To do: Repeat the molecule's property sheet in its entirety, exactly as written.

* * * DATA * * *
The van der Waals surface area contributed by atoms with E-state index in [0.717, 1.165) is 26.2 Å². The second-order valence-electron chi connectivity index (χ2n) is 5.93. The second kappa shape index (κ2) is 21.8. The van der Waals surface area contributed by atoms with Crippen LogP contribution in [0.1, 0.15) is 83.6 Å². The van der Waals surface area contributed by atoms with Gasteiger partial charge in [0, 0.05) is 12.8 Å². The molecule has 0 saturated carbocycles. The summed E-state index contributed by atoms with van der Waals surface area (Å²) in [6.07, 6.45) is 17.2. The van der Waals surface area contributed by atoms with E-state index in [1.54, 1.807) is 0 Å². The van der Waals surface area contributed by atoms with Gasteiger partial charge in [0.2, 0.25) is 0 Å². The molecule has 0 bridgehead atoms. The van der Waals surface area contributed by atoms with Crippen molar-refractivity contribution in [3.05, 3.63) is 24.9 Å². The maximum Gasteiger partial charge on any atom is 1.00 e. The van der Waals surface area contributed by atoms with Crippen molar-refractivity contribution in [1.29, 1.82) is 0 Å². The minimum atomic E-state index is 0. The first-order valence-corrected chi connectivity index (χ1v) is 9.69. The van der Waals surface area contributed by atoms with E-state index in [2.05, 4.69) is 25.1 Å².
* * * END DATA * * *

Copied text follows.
The van der Waals surface area contributed by atoms with E-state index in [0.717, 1.165) is 26.2 Å². The second-order valence-electron chi connectivity index (χ2n) is 5.93. The second kappa shape index (κ2) is 21.8. The van der Waals surface area contributed by atoms with Crippen LogP contribution in [0.1, 0.15) is 83.6 Å². The van der Waals surface area contributed by atoms with Gasteiger partial charge in [0, 0.05) is 12.8 Å². The molecule has 0 saturated carbocycles. The summed E-state index contributed by atoms with van der Waals surface area (Å²) in [6.07, 6.45) is 17.2. The van der Waals surface area contributed by atoms with E-state index in [1.54, 1.807) is 0 Å². The van der Waals surface area contributed by atoms with Gasteiger partial charge in [0.2, 0.25) is 0 Å². The molecule has 0 bridgehead atoms. The van der Waals surface area contributed by atoms with Crippen molar-refractivity contribution in [3.05, 3.63) is 24.9 Å². The maximum Gasteiger partial charge on any atom is 1.00 e. The van der Waals surface area contributed by atoms with Crippen molar-refractivity contribution in [1.29, 1.82) is 0 Å². The minimum atomic E-state index is 0. The first-order valence-corrected chi connectivity index (χ1v) is 9.69. The van der Waals surface area contributed by atoms with E-state index in [2.05, 4.69) is 25.1 Å².